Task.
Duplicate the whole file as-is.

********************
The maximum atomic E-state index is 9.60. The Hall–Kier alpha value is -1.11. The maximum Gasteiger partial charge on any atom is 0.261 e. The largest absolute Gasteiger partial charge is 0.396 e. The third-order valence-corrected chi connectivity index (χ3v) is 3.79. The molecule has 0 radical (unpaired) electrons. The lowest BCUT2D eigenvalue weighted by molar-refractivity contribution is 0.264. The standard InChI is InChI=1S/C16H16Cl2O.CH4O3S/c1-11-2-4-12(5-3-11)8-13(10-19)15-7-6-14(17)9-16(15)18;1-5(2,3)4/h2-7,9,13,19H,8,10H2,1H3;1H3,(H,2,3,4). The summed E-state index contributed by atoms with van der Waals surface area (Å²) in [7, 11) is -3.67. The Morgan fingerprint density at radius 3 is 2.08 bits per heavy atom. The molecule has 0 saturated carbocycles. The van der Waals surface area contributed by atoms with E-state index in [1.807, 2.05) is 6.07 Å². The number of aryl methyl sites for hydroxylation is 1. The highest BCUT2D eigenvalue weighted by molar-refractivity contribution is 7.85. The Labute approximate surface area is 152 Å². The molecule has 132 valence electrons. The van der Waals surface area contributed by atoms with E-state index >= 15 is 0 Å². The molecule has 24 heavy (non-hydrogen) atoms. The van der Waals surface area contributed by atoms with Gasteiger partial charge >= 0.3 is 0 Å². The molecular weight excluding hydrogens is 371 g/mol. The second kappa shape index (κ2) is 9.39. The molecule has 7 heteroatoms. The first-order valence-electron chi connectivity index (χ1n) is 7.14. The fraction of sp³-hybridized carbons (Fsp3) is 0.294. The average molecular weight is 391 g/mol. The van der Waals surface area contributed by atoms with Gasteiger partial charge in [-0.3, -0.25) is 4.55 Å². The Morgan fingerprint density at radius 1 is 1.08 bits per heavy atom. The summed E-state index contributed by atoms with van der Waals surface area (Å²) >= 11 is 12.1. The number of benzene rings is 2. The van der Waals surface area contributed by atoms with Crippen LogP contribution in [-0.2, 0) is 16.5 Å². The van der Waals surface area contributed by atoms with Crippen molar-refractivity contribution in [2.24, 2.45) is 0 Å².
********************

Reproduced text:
The maximum atomic E-state index is 9.60. The Hall–Kier alpha value is -1.11. The maximum Gasteiger partial charge on any atom is 0.261 e. The largest absolute Gasteiger partial charge is 0.396 e. The third-order valence-corrected chi connectivity index (χ3v) is 3.79. The molecule has 0 radical (unpaired) electrons. The lowest BCUT2D eigenvalue weighted by molar-refractivity contribution is 0.264. The standard InChI is InChI=1S/C16H16Cl2O.CH4O3S/c1-11-2-4-12(5-3-11)8-13(10-19)15-7-6-14(17)9-16(15)18;1-5(2,3)4/h2-7,9,13,19H,8,10H2,1H3;1H3,(H,2,3,4). The summed E-state index contributed by atoms with van der Waals surface area (Å²) in [7, 11) is -3.67. The Morgan fingerprint density at radius 3 is 2.08 bits per heavy atom. The molecule has 0 saturated carbocycles. The van der Waals surface area contributed by atoms with E-state index in [1.807, 2.05) is 6.07 Å². The number of aryl methyl sites for hydroxylation is 1. The highest BCUT2D eigenvalue weighted by molar-refractivity contribution is 7.85. The Labute approximate surface area is 152 Å². The molecule has 132 valence electrons. The van der Waals surface area contributed by atoms with E-state index >= 15 is 0 Å². The molecule has 24 heavy (non-hydrogen) atoms. The van der Waals surface area contributed by atoms with Gasteiger partial charge >= 0.3 is 0 Å². The molecular weight excluding hydrogens is 371 g/mol. The second kappa shape index (κ2) is 9.39. The molecule has 7 heteroatoms. The first-order valence-electron chi connectivity index (χ1n) is 7.14. The fraction of sp³-hybridized carbons (Fsp3) is 0.294. The average molecular weight is 391 g/mol. The van der Waals surface area contributed by atoms with Gasteiger partial charge in [-0.3, -0.25) is 4.55 Å². The Morgan fingerprint density at radius 1 is 1.08 bits per heavy atom. The summed E-state index contributed by atoms with van der Waals surface area (Å²) >= 11 is 12.1. The number of benzene rings is 2. The van der Waals surface area contributed by atoms with Crippen LogP contribution in [-0.2, 0) is 16.5 Å². The van der Waals surface area contributed by atoms with Crippen molar-refractivity contribution in [2.24, 2.45) is 0 Å².